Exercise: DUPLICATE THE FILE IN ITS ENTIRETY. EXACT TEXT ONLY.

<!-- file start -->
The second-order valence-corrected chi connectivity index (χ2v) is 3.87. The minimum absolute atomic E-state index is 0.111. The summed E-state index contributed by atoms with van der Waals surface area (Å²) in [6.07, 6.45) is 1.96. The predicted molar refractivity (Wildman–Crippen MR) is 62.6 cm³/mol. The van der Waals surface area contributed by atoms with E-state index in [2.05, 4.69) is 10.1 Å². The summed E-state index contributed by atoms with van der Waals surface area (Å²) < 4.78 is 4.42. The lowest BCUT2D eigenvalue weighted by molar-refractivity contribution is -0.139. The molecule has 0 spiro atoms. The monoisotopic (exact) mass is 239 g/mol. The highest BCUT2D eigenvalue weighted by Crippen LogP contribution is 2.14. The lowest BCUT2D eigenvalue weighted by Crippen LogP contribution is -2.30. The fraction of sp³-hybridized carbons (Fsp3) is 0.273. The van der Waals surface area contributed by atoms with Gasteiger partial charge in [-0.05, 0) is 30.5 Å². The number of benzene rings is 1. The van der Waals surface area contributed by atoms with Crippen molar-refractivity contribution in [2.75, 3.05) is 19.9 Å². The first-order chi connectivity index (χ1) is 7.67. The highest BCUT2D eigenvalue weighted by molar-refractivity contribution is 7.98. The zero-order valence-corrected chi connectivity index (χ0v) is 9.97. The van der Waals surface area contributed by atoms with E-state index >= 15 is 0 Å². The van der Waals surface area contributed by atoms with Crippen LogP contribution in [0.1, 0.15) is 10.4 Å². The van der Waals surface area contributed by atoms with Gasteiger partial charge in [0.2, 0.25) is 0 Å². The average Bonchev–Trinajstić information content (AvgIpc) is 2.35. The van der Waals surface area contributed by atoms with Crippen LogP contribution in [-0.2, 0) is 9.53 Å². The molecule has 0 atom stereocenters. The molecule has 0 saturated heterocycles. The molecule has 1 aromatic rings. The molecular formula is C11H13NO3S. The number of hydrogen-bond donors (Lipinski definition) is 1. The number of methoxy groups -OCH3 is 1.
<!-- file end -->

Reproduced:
The second-order valence-corrected chi connectivity index (χ2v) is 3.87. The minimum absolute atomic E-state index is 0.111. The summed E-state index contributed by atoms with van der Waals surface area (Å²) in [6.07, 6.45) is 1.96. The predicted molar refractivity (Wildman–Crippen MR) is 62.6 cm³/mol. The van der Waals surface area contributed by atoms with E-state index in [2.05, 4.69) is 10.1 Å². The summed E-state index contributed by atoms with van der Waals surface area (Å²) < 4.78 is 4.42. The lowest BCUT2D eigenvalue weighted by molar-refractivity contribution is -0.139. The molecule has 0 spiro atoms. The monoisotopic (exact) mass is 239 g/mol. The highest BCUT2D eigenvalue weighted by Crippen LogP contribution is 2.14. The lowest BCUT2D eigenvalue weighted by Crippen LogP contribution is -2.30. The fraction of sp³-hybridized carbons (Fsp3) is 0.273. The van der Waals surface area contributed by atoms with Gasteiger partial charge in [-0.05, 0) is 30.5 Å². The number of benzene rings is 1. The van der Waals surface area contributed by atoms with Crippen molar-refractivity contribution in [2.75, 3.05) is 19.9 Å². The first-order chi connectivity index (χ1) is 7.67. The highest BCUT2D eigenvalue weighted by molar-refractivity contribution is 7.98. The zero-order valence-corrected chi connectivity index (χ0v) is 9.97. The van der Waals surface area contributed by atoms with E-state index >= 15 is 0 Å². The van der Waals surface area contributed by atoms with Crippen LogP contribution in [0.1, 0.15) is 10.4 Å². The van der Waals surface area contributed by atoms with Gasteiger partial charge in [0.2, 0.25) is 0 Å². The average Bonchev–Trinajstić information content (AvgIpc) is 2.35. The van der Waals surface area contributed by atoms with Crippen LogP contribution in [-0.2, 0) is 9.53 Å². The molecule has 0 atom stereocenters. The molecule has 0 saturated heterocycles. The molecule has 1 aromatic rings. The molecular formula is C11H13NO3S. The number of hydrogen-bond donors (Lipinski definition) is 1. The number of methoxy groups -OCH3 is 1.